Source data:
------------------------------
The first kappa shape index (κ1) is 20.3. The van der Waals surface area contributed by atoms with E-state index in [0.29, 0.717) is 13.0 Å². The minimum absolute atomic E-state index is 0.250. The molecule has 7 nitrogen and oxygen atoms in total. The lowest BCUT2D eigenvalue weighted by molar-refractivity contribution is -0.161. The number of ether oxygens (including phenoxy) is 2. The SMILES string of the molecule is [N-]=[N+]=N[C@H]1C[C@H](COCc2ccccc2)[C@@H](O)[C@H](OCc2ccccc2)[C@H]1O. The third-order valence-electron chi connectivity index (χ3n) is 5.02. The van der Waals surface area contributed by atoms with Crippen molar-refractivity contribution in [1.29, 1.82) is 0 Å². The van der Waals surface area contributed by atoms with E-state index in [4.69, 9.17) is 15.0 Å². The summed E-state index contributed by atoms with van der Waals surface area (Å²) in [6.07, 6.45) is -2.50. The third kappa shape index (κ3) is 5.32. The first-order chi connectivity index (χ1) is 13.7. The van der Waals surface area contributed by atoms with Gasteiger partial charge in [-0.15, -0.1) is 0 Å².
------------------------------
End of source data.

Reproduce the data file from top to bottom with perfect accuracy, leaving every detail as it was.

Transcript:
The first kappa shape index (κ1) is 20.3. The van der Waals surface area contributed by atoms with E-state index in [0.29, 0.717) is 13.0 Å². The minimum absolute atomic E-state index is 0.250. The molecule has 7 nitrogen and oxygen atoms in total. The lowest BCUT2D eigenvalue weighted by molar-refractivity contribution is -0.161. The number of ether oxygens (including phenoxy) is 2. The SMILES string of the molecule is [N-]=[N+]=N[C@H]1C[C@H](COCc2ccccc2)[C@@H](O)[C@H](OCc2ccccc2)[C@H]1O. The third-order valence-electron chi connectivity index (χ3n) is 5.02. The van der Waals surface area contributed by atoms with Crippen molar-refractivity contribution in [1.29, 1.82) is 0 Å². The van der Waals surface area contributed by atoms with E-state index in [4.69, 9.17) is 15.0 Å². The summed E-state index contributed by atoms with van der Waals surface area (Å²) in [6.07, 6.45) is -2.50. The third kappa shape index (κ3) is 5.32. The first-order chi connectivity index (χ1) is 13.7. The van der Waals surface area contributed by atoms with Gasteiger partial charge in [-0.15, -0.1) is 0 Å².